Did you know the human body contains 68 joints?
That is not particularly germane to the sixth chapter of Dr. Robert Butler's book we are reading together; I mention it because it surprised me. I mean, after ankle, knee, hip and the corresponding arm joints, I'm at a loss to name any. I suppose it's all the little ones in feet and hands that add up.
This is the longest and most tutorial of the chapters in Dr. Robert Butler's The Longevity Prescription, packed with specific information on how to maintain physical functionality throughout our late years of life.
You've heard it before and the need for regular, continuing exercise in old age is obvious, as the doctor explains:
”Our muscles diminish with age, losing not only strength but actually getting smaller, with the result that our ability to do physical work decreases...
“Your maximum heart rate also declines over time...Lung capacity decreases with age, meaning less blood flow and oxygen delivery to the cells of the brain and other organs.
“As we age, our sense of balance becomes more precarious.”
The good news, says Butler is that we can, to a large degree, counteract those normal losses and significant benefit can be the result of modest exercise.
The minimum Butler prescribes for the aerobic health we need is three, 30-minute, vigorous walks per week. But for maximum benefit we should also include exercises to enhance balance, strength and flexibility.
The remarkable thing about this prescription is that the exercises are not hard, not time-consuming and don't cost money. Here are some of his recommendations:
Aerobic – for heart and lungs: In addition to walking, says Butler, you could choose jogging if you are up to it, swimming, water aerobics which is especially good for people with joint problems, bicycle riding, bowling, rowing and canoeing. Or mix them up to avoid boredom.
Strength Training – for bones and muscles: Butler says the results of these exercises are surprisingly immediate. You could try weight machines at a local gym or buy your own dumbbells or resistance bands.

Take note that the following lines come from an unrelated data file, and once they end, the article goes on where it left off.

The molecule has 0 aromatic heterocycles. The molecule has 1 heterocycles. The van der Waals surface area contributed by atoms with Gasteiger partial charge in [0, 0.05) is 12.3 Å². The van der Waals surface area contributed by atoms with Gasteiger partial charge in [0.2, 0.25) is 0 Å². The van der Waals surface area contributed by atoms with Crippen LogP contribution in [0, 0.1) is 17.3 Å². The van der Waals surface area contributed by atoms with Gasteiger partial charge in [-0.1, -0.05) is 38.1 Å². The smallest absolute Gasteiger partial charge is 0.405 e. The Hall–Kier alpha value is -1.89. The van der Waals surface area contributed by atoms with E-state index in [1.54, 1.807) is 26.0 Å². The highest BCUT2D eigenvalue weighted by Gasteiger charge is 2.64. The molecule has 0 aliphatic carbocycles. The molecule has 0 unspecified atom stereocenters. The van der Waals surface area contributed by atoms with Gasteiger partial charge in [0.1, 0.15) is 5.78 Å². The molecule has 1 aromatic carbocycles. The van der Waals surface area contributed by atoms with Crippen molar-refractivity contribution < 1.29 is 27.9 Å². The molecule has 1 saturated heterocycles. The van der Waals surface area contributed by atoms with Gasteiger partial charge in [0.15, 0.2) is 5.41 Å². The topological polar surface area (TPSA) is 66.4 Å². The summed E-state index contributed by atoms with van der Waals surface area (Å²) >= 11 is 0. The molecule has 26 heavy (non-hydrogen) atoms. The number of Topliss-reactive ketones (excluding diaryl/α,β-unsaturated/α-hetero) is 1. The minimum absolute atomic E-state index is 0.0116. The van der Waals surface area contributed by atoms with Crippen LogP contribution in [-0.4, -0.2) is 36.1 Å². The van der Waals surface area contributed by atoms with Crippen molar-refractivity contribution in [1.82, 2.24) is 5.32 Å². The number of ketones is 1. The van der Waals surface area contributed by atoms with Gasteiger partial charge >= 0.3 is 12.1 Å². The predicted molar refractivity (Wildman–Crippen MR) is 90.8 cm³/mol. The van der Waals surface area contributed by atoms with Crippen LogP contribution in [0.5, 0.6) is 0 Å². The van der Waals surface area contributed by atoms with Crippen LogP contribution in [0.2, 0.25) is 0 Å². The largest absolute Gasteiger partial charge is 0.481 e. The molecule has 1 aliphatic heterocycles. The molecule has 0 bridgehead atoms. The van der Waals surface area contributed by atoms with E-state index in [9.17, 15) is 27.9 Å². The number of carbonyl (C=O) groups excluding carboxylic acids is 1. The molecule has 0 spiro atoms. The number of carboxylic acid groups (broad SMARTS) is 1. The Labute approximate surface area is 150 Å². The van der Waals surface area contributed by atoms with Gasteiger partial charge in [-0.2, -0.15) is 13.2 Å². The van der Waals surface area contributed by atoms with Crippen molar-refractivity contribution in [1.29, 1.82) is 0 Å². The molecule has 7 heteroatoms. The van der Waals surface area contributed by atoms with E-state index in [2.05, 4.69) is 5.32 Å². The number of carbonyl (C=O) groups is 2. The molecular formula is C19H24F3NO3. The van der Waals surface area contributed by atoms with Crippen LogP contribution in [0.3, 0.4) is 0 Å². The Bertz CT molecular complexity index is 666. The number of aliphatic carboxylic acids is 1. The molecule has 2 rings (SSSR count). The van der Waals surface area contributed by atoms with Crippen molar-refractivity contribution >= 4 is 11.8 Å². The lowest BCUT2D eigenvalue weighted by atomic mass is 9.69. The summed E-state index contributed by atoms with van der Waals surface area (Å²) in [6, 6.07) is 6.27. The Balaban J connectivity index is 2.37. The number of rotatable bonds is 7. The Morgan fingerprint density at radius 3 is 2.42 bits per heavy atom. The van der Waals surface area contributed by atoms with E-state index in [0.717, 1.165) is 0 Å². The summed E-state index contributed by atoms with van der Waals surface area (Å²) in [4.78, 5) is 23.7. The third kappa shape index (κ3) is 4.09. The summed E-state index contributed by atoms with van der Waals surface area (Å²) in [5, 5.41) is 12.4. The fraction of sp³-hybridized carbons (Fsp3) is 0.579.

Although you cannot go wrong with aerobic training, strength training is more complex, should not be done on consecutive days and as with all exercise at late age and particularly if you have been sedentary, consult your physician before beginning.
There are many good and simple instructions in this section, but proceed with caution and instruction.
Balance Training: About one-third of people 65 and older are injured in falls each year – often for no apparent medical reason. They are the leading cause of death in this age group. Our ability to balance ourselves declines with age, says Dr. Butler, due to slower processing of signals in the brain. But there are simple exercises that can help.
There is not the space in a blog post to quote the assessment test for balance, which can be done at home, but suggestions for exercises include heel-to-toe walking, one-leg stands (do it while brushing your teeth, washing dishes, waiting for the bus or subway), most kinds of dancing and tai chi.
Staying Flexible: There are many reasons our flexibility declines with age. Tendons become stiffer over the years, ligaments lose elasticity, cartilage in our joints breaks down but,
”Many studies,” writes Butler, “have shown that a sedentary lifestyle is the biggest single factor in lost flexibility.”
Aerobic, strength and balance training all help maintain flexibility, but stretching only a few minutes each day will also help to preserve range of motion, help keep joints supple and reduce the risk of injury. Several suggestions:
• Before getting out of bed, stretch every muscle from your toes upwards tensing and relaxing those muscles to get blood flowing.
• During the day, gently rotate your limbs and joints. Stay within their allotted range of motion. Pain means that's enough.
• Before a walk or other exercise, do some stretches holding a full extension for 10 or 15 seconds. No bouncing; it's an unnecessary strain.
• Yoga or Pilates is good.
• Practice good posture – it helps with back pain.
There is way too much in this chapter to cover it all in a blog post. There are good, long sections on osteoporosis, arthritis with explanations of various kinds of treatment.
Like all the literature on the importance of exercise, Dr. Butler repeats the oft-heard, “It's never too late,” and reminds us that exercise is essential to keep our minds and bodies healthy as we get older.
“Exercise plays a role in enabling our bodies to handle everyday stress. Exercise has been found to be as effective as selective serotonin receptor inhibitors (a class of prescription antidepressants) in treating depression.
“Exercise can lower cholesterol levels and, in some people, eliminate the need for cholesterol-lowering drugs. People who raise their heart rate and get the blood pumping vigorously through their bodies – and brains – have been cognitive function, too.”
Next week is all about food.
At The Elder Storytelling Place today, Marcia Mayo: Mama's Last Cat